Members of the province’s Archeology Branch are working with the property owner and the Lower Similkameen Indian Band to meet the needs of both parties and protect the human remains.

Members of the province’s Archeology Branch are working with the property owner and the Lower Similkameen Indian Band to meet the needs of both parties and protect the human remains.

‘Ancient’ remains found in Cawston orchard

‘Ancient’ remains found in Cawston orchard. Lower Similkameen Indian Band Chief hopes remains can stay in place.

 

Human remains have been found on a Cawston-area apple orchard.

The remains were found Monday, February 29, when contractors hired by an orchardist at a farm on Upper Bench Road near the intersection of Daly Drive removed old apple trees and were levelling the land.

Members of the RCMP and the BC Coroner’s office attended the scene first and determined the remains were not part of a recent death and were most likely of Syilx descent.

The Lower Similkameen Indian Band (LSIB) was then contacted.

The site, about 25-feet wide and 200-feet long can be seen from the roadway behind a fence and is taped off with police tape.

 

LSIB Chief Keith Crow has attended the site several times over the last few days and met with the coroner’s office.

Crow said the area is known to LSIB members as an old burial ground.

Previously burial grounds were often located on raised hill areas similar to the recently found burial site.

Not far from the orchard there is a marked burial site and there are several other known burial sites within a kilometre of where the most recent remains were found. Years ago the remains of a first Nations Baby from the area were released to the LSIB from a museum and were repatriated to a site nearby.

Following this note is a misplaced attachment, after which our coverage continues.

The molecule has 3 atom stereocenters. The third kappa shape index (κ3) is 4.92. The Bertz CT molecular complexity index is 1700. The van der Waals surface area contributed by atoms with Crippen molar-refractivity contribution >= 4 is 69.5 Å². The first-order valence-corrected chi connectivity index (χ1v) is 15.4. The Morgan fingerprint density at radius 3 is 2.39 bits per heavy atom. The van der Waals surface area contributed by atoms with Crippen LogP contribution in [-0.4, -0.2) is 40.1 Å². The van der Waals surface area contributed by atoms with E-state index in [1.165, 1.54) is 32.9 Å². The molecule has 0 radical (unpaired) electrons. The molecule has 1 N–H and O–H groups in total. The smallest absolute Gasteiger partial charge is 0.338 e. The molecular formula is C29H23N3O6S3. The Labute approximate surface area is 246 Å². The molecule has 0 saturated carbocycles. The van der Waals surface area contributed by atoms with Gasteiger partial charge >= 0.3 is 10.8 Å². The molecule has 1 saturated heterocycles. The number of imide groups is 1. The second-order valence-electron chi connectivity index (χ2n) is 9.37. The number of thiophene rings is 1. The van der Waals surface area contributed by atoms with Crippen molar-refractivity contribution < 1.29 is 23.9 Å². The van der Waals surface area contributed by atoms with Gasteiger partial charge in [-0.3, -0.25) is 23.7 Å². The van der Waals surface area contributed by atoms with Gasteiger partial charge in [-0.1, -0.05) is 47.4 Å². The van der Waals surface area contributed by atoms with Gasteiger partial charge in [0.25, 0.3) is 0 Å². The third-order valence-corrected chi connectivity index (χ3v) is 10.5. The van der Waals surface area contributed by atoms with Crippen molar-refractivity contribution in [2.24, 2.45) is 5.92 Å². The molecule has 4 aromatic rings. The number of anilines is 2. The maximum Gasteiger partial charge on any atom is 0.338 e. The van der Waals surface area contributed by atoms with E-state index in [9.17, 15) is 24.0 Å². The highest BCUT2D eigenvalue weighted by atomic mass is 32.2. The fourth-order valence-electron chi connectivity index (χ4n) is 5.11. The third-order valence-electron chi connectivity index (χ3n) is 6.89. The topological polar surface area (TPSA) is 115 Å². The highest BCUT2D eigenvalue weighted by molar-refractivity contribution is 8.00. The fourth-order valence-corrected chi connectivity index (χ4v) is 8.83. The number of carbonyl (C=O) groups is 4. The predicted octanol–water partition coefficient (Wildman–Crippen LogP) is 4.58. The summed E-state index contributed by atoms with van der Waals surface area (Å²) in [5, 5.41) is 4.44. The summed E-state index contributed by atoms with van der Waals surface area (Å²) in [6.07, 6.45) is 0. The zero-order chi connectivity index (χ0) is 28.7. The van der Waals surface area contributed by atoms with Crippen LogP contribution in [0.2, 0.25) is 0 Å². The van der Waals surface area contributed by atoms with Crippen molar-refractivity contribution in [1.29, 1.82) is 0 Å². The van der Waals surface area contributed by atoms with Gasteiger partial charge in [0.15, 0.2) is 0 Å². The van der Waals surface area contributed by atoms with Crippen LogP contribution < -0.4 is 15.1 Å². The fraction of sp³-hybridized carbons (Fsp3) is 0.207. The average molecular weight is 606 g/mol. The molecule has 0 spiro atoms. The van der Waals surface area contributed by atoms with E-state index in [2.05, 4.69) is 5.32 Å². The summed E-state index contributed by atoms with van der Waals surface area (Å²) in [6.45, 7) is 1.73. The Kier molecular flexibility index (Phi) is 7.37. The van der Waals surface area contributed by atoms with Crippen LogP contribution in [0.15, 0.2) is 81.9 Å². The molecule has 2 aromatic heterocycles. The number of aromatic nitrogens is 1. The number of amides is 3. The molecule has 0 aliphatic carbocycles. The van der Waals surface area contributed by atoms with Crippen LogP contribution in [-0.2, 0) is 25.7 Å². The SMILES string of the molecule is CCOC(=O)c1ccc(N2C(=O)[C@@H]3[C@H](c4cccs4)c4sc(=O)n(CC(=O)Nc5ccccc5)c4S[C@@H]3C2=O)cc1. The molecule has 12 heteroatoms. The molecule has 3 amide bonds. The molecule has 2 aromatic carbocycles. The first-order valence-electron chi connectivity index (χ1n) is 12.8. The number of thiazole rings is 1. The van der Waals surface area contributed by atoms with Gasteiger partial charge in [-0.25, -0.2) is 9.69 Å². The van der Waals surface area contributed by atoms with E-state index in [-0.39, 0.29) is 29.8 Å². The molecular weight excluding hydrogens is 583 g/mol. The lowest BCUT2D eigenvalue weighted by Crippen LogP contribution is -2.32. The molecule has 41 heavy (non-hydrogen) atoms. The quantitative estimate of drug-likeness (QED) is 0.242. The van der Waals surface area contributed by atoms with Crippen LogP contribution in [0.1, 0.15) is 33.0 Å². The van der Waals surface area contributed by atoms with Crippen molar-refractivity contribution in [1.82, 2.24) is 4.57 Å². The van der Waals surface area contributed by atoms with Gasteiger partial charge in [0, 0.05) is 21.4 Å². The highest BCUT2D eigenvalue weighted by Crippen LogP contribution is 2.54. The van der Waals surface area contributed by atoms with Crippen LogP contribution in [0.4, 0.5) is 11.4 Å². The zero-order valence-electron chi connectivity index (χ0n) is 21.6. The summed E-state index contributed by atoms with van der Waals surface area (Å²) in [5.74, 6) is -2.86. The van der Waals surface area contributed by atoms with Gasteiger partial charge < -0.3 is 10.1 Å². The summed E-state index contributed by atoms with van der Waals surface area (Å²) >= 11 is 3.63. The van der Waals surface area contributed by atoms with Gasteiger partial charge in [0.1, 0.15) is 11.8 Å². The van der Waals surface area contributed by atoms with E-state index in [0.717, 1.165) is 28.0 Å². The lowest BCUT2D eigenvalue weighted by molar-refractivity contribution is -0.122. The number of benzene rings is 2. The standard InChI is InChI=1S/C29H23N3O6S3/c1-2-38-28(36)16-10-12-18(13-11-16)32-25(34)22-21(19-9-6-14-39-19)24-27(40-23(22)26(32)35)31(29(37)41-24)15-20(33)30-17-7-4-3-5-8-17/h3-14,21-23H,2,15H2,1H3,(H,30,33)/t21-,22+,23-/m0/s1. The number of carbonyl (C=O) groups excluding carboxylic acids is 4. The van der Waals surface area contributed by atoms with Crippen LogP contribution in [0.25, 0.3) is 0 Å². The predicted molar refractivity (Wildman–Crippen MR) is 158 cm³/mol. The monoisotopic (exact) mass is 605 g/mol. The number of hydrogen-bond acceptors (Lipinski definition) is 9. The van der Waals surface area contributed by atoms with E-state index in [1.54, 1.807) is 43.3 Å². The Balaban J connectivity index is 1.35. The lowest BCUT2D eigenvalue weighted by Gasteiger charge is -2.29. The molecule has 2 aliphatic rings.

The LSIB has done extensive work on locating burial grounds in recent decades.

“We know there are burials through this area. We never marked grave sites it wasn’t our practice,” Crow said.

At this point Crow was not able to release the number of bodies that were unearthed at the site or that might be in the area.

“We have an estimate but we’re not ready to release it yet,” he said.

He was also not able to estimate the age of the bones but rather referred to them as “ancient.”

“We’ve been told the quality and consistency of them is that they are old. We haven’t carbon dated them yet. But we know they’re old,” he said.

Crow’s hope is that an agreement can be made with the farmer to leave the remains on site.

“We need to quit moving our people when they are dug up. They are there for a reason they should stay there,” Crow said.

He urged anyone that might be doing any digging in the area to first contact the LSIB.

“There’s definitely emotions behind it,” Crow said of how he and fellow band members were feeling knowing their ancestors’ remains were disturbed. “It’s really unfortunate that it’s happened but we’re working with the orchardist and it’s been going well.”

In April 2014 remains about 1,400 years old were unearthed at Haynes Point in Osoyoos.

Most recently in the Similkameen the remains of young native girl were unearthed in a development site in Keremeos in 2006. The girl’s remains were moved to a site in Ashnola.